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Many youths have mental health problems that interfere with normal development and functioning, although it is widely believed that only a minority of vulnerable youths receive mental health services. Five years ago, the Surgeon General warned that the nation is facing a crisis in mental health care for youths (1). Has access to mental health care deteriorated? Or has increasing awareness of mental health issues, mental health parity legislation, and expanded health insurance programs for youths raised youths' use of mental health care?
This column examines mental health service use among youths in 1997 and 2002 for 13 U.S. states and for the nation. The data came from the National Survey of America's Families, a nationally representative survey of youths, adults younger than 65 years, and their families that focused on 13 states, with smaller samples for the other states. We previously reported results for 1997 (N=21,824) and 1999 (N=23,423) (2). As in previous years, the 2002 survey asked the caregivers of youths aged six through 17 years (N=22,064) the number of times that the youth received mental health services (treatment for substance abuse or smoking cessation were excluded) from a doctor, mental health counselor, or therapist during the year before the interview. All analyses corrected for the complex survey design of the data, and the presented data are weighted estimates.
F1 shows that the percentage of youths who received any mental health care nationwide has increased substantially, from 7.1 percent in 1997 to 8.9 percent in 2002, or by 25 percent (p<.01). This change occurred even though the average need for mental health services was 7.7 percent in both 1997 and 2002. Service use rose in all of the 13 states surveyed, although some changes were small and changes in eight of the states were not statistically significant.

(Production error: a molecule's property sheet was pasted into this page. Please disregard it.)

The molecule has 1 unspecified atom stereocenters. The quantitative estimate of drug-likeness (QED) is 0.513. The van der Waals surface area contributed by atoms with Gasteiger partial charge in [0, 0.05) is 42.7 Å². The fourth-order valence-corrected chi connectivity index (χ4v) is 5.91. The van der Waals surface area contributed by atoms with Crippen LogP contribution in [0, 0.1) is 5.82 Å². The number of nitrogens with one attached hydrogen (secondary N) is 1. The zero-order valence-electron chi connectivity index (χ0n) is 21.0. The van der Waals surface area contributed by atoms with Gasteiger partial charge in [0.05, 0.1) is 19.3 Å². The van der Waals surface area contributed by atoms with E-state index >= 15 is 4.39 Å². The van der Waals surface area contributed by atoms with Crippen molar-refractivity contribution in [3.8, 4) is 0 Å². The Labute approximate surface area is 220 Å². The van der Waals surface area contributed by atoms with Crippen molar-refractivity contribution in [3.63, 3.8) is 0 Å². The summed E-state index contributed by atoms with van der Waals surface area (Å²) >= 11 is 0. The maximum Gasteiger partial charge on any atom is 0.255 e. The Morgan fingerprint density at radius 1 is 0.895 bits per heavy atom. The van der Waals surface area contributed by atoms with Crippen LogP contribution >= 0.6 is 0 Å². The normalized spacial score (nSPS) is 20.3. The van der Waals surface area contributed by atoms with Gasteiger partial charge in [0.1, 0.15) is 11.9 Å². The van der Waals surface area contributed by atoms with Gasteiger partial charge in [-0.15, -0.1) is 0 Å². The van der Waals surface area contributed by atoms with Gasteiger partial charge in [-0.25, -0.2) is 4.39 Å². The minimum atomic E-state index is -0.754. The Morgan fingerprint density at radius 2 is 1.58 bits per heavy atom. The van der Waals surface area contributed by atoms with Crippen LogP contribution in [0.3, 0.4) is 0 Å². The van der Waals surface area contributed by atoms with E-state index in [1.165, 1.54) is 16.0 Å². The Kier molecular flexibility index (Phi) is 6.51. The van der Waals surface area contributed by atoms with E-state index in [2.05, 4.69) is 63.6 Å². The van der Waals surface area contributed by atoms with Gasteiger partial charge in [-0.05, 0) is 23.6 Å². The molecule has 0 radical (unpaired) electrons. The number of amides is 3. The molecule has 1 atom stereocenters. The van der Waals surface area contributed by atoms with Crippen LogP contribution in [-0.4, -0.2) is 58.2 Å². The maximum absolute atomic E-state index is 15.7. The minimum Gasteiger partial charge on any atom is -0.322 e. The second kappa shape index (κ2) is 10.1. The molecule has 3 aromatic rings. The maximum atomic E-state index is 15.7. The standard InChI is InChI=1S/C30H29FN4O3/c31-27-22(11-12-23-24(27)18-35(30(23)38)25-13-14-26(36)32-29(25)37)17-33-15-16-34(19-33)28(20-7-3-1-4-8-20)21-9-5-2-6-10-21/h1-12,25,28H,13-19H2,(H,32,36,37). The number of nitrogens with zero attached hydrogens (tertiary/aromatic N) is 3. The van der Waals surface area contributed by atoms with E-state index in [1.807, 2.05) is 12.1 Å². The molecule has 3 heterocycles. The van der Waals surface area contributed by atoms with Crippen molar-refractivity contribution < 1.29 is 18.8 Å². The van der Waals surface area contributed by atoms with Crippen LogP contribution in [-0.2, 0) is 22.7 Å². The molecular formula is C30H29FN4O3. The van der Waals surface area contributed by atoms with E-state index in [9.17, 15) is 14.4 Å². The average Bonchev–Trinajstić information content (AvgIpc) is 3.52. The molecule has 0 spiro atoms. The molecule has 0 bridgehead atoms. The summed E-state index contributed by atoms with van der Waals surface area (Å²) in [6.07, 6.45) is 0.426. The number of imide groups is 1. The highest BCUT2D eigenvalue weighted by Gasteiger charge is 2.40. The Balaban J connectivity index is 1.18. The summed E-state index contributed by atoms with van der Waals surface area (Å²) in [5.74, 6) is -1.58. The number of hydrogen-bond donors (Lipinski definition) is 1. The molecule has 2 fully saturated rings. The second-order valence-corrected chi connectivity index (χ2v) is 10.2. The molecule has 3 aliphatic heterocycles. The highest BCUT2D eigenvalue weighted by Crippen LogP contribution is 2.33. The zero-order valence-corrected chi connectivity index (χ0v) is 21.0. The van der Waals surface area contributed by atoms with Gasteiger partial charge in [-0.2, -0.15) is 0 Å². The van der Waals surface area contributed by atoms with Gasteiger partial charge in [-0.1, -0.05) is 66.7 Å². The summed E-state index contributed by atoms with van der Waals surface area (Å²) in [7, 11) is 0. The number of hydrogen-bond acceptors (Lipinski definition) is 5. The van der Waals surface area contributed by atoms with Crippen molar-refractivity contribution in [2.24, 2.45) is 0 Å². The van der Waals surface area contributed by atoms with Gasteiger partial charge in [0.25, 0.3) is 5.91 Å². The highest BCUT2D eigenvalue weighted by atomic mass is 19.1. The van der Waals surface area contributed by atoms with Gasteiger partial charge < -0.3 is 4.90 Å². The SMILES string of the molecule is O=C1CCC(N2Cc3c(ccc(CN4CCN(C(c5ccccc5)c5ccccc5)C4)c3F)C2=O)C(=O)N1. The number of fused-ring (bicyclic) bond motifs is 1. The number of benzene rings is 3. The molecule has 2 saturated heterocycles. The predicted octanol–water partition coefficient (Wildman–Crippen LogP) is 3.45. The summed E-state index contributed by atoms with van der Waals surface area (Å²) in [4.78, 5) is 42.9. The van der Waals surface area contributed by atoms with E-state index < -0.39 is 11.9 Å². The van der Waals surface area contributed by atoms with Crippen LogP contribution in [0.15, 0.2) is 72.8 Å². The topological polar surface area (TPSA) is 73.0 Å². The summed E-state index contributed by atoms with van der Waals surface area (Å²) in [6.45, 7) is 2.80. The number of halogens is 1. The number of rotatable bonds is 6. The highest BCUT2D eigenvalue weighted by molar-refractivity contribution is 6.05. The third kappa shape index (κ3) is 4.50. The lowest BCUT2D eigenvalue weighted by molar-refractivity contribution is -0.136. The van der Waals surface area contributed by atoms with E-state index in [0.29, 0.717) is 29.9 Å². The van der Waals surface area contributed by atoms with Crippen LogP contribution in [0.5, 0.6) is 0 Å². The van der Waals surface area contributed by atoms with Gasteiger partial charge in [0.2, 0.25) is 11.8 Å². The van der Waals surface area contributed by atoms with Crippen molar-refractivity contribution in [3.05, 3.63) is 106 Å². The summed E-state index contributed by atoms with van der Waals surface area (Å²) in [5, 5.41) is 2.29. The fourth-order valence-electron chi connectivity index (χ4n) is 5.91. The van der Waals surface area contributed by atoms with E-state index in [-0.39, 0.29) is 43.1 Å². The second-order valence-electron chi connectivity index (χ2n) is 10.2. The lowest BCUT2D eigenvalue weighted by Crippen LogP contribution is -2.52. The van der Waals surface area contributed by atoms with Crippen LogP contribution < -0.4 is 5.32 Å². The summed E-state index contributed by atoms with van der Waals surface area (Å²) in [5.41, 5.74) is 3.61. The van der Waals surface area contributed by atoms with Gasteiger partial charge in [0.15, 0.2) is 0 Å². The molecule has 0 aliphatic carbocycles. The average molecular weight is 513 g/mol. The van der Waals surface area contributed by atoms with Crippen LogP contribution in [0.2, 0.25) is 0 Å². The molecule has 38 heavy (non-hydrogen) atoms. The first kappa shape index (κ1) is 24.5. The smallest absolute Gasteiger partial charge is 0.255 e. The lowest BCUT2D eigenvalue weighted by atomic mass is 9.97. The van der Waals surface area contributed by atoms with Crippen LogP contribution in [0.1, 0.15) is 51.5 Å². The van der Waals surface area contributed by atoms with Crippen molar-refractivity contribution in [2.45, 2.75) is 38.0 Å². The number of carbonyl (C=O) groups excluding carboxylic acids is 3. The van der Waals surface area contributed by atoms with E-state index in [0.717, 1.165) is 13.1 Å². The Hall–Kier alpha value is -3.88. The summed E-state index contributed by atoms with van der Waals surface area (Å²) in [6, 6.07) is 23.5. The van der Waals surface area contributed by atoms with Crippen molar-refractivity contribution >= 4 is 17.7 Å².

Despite the overall increase in service use, large geographic variation continues to exist. Aside from New Jersey, the states with the smallest increase in service use were those with levels of service use well below the national average in 1997, such as Mississippi and Alabama. In contrast, Massachusetts, the state with the highest level of service use in 1997, had one of the largest increases in 2002.
Increased use of mental health services among youths may be a promising trend, but it does not guarantee that the increase actually benefited the youths who were most in need. Future research should seek to identify whether these services are reaching those youths.
Dr. Sturm is a senior economist at RAND, 1776 Main Street, Santa Monica, California 90401 (e-mail, roland_sturm@rand. org). Ms. Andreyeva is a doctoral fellow in policy analysis in the Pardee RAND Graduate School in Santa Monica. Harold Alan Pincus, M.D., and Terri L. Tanielian, M.A., are editors of this column.
Percentage of youths aged six through 17 years who received any mental health services in 1997 and 2002, in 13 states and nationallya
aError bars indicate 95 percent confidence intervals.
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